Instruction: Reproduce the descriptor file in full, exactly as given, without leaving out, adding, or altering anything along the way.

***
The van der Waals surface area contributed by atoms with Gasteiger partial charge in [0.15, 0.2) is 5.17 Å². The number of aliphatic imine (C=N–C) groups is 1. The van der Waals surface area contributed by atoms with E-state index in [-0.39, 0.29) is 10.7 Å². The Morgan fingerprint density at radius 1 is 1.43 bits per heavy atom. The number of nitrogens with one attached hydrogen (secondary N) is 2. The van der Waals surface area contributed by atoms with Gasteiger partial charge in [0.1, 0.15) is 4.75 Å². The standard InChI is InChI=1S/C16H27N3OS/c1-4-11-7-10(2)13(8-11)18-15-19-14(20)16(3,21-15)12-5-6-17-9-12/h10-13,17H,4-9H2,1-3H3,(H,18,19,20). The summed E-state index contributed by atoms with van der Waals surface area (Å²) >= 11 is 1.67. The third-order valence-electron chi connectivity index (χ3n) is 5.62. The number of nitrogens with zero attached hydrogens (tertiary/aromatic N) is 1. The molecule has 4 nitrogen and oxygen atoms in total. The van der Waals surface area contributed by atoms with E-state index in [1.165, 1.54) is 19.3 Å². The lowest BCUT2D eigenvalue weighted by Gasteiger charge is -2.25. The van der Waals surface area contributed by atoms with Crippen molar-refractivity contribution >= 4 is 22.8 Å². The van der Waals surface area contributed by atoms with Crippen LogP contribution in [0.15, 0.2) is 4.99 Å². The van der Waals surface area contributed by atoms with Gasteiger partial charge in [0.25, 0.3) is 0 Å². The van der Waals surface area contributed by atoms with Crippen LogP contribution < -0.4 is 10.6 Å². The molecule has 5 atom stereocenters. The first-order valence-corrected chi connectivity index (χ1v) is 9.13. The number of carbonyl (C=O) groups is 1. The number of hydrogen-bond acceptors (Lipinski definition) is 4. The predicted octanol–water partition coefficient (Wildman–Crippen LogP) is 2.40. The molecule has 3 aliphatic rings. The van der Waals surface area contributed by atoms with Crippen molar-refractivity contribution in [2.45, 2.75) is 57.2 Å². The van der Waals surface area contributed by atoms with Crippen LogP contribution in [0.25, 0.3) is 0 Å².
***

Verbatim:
The van der Waals surface area contributed by atoms with Gasteiger partial charge in [0.15, 0.2) is 5.17 Å². The number of aliphatic imine (C=N–C) groups is 1. The van der Waals surface area contributed by atoms with E-state index in [-0.39, 0.29) is 10.7 Å². The Morgan fingerprint density at radius 1 is 1.43 bits per heavy atom. The number of nitrogens with one attached hydrogen (secondary N) is 2. The van der Waals surface area contributed by atoms with Gasteiger partial charge in [0.1, 0.15) is 4.75 Å². The standard InChI is InChI=1S/C16H27N3OS/c1-4-11-7-10(2)13(8-11)18-15-19-14(20)16(3,21-15)12-5-6-17-9-12/h10-13,17H,4-9H2,1-3H3,(H,18,19,20). The summed E-state index contributed by atoms with van der Waals surface area (Å²) >= 11 is 1.67. The third-order valence-electron chi connectivity index (χ3n) is 5.62. The number of nitrogens with zero attached hydrogens (tertiary/aromatic N) is 1. The molecule has 4 nitrogen and oxygen atoms in total. The van der Waals surface area contributed by atoms with E-state index in [1.165, 1.54) is 19.3 Å². The lowest BCUT2D eigenvalue weighted by Gasteiger charge is -2.25. The van der Waals surface area contributed by atoms with Crippen molar-refractivity contribution >= 4 is 22.8 Å². The van der Waals surface area contributed by atoms with Crippen LogP contribution in [0.15, 0.2) is 4.99 Å². The van der Waals surface area contributed by atoms with Gasteiger partial charge in [0.25, 0.3) is 0 Å². The van der Waals surface area contributed by atoms with Crippen LogP contribution < -0.4 is 10.6 Å². The molecule has 5 atom stereocenters. The first-order valence-corrected chi connectivity index (χ1v) is 9.13. The number of carbonyl (C=O) groups is 1. The number of hydrogen-bond acceptors (Lipinski definition) is 4. The predicted octanol–water partition coefficient (Wildman–Crippen LogP) is 2.40. The molecule has 3 aliphatic rings. The van der Waals surface area contributed by atoms with Crippen molar-refractivity contribution in [2.45, 2.75) is 57.2 Å². The van der Waals surface area contributed by atoms with Crippen LogP contribution in [0.25, 0.3) is 0 Å².